GENERALLY speaking, I like children. I was one once. I had one – now an adult. I have step-grandchildren and great-nieces and nephews whom I adore.
All this does not mean that I think children should be allowed and encouraged to go absolutely everywhere and that their parents have a right to inflict them on everyone else.
It’s actually quite a hard thing to admit when you have wee ones in the family. Makes me sound like Cruella de Ville or the Wicked Stepmother. But deep down, we are all the same. We love our own family’s children, even when they are tired, fractious and naughty. But we have a shorter fuse with other people’s.
We also have some control over our own children, while we have none over the children of strangers.
And that is what makes aeroplane travel so difficult. Most passengers don’t appreciate paying for a journey made hellish by a strange child throwing tantrums and yelling in an enclosed space.
A new survey by Edinburgh online firm Skyscanner into misbehaviour on flights reveals children becoming disruptive and upset when they’ve been told to switch off their electronic entertainment gadgets, with a third of Scottish parents admitting their weans had gone into “meltdown” and simply refused to sit up and still with their seat belt fastened. And it is not unheard of for such children to (along with their parents, of course) be thrown off the plane – mercifully, before it takes off.
Around 20 per cent of parents said their child was frightened by the security process long before they even reached the Tarmac, and 15 per cent said the problems started when parent and child couldn’t sit together.
I’m sorry, but there is one answer to all of this. Don’t take your children on a plane – at least until you can be pretty certain they are not going to disturb everyone else or even delay the flight. My sympathy lies with the other passengers, not with the parent who, having utterly failed to control their offspring, or prepare them for the rigours of air travel, adopts a “poor, frazzled me” expression and seems to think other people should empathise.
Some parents in the survey even complained about the lack of baby changing facilities and long queues!
This is a cramped 737 flying hundreds of already uncomfortable people at over 30,000 feet. It’s not a McDonald’s with wings.
Business or relocation apart, I cannot understand why anyone in their right mind would even contemplate flying on a holiday abroad with an infant when they could stay-cation and travel by car or train, especially as little ears are so sensitive to changes in air pressure and it causes real pain.
But certainly an older child, who refuses to behave and strap in, just isn’t old enough to fly. It’s not up to the airline staff to change security procedures, or negotiate with children who won’t give up or switch off their electronic games.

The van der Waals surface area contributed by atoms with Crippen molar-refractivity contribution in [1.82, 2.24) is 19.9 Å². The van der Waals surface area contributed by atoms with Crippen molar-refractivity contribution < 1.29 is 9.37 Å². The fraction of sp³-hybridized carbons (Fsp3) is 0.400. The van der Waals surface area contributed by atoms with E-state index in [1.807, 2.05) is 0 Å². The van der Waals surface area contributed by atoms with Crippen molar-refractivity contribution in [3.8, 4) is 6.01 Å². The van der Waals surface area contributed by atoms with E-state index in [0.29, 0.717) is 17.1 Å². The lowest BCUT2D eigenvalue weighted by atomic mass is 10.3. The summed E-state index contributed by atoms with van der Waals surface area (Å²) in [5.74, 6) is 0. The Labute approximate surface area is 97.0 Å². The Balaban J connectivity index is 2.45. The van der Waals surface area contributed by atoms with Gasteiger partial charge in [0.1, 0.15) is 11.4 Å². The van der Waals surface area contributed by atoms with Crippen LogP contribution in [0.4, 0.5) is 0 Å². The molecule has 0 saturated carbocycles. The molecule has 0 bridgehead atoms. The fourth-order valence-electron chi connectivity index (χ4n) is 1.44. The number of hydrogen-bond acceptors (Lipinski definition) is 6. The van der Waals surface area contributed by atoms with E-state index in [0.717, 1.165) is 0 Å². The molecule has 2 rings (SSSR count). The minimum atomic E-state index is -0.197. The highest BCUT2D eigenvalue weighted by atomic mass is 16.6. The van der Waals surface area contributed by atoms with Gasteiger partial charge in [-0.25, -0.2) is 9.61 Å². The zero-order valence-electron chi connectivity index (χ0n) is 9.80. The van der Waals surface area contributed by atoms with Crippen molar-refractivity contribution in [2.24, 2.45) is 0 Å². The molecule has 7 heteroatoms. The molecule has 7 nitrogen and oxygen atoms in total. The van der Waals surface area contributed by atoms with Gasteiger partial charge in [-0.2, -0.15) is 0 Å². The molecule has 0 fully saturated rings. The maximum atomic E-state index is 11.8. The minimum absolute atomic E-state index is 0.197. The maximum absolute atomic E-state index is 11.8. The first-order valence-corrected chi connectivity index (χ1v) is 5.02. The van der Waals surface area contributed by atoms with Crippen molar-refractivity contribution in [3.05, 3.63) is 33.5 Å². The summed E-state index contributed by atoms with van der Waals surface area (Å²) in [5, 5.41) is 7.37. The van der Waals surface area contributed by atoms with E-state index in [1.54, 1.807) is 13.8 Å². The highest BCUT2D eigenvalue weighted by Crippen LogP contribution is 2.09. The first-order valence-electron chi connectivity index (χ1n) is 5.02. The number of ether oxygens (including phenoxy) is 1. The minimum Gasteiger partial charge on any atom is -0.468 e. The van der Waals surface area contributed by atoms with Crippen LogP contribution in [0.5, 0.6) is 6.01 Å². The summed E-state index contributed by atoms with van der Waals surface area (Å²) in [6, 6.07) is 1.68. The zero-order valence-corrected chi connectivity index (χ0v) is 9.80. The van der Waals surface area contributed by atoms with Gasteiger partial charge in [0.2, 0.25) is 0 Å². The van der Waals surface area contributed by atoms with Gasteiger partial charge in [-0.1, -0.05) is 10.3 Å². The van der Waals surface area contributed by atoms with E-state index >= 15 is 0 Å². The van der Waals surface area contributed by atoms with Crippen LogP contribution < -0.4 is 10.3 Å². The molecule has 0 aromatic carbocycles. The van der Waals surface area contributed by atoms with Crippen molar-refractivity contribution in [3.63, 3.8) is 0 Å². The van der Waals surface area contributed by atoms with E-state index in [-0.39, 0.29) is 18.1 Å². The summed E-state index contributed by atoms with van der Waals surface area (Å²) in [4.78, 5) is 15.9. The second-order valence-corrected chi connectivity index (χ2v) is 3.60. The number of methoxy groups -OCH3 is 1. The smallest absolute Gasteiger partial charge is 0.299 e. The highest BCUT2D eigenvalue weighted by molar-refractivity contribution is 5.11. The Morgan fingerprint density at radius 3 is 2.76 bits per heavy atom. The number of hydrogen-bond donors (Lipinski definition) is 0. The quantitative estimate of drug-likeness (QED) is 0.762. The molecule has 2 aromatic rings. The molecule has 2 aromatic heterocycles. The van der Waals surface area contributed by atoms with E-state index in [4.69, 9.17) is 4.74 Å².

It’s up to parents to prepare them to do as they are told, take the damn gadget off them, and to explain to them that, especially on a budget flight, there is every chance they’ll have to sit separately.
Children are to be loved, cherished and looked after but not over-indulged. The world, especially that of the childless and the empty-nesters, does not revolve around them. Fine dining restaurants and aeroplanes are places where they are conditionally welcomed by other patrons, depending on their behaviour.
They don’t come with a licence to “be themselves”, do as they like, irritate, deafen or disrupt anyone . . . except their own family.
YET another report has emerged of the elderly and those with dementia being poorly cared for, this time in Glasgow Royal Infirmary. This is an issue in many hospitals across the country, leaving most of us baffled as to how the nurses and doctors involved can be so unfeeling, incompetent or plain ignorant about simple human care.
Now, the news that Michael Keggans, the chairman of NHS Dumfries and Galloway, has been fined and banned from keeping animals because he left his elderly dog alone, locked in a cottage with no food or water and a damp duvet to lie on until Scottish SPCA officials found it amidst puddles of urine, hungry and thirsty with its poor old hair matted. More than 27 hours later, he still hadn’t shown up. And he had owned the 12-year-old dog from a pup.
It lends a whole new meaning to the phrase often used by critics of some hospitals and homes for the elderly . . . “I wouldn’t treat a dog like that.”
Apparently, some people would. And they are running health boards. Remarkably, so far, it appears he is still in position.
Perhaps we can’t sift out all the inadequates or those with personality defects who currently hold high office, but it does make you wonder if sufficiently rigorous testing is applied in the recruitment for such responsible public sector jobs. And if someone really can’t look after a dog, should they be running a public health board?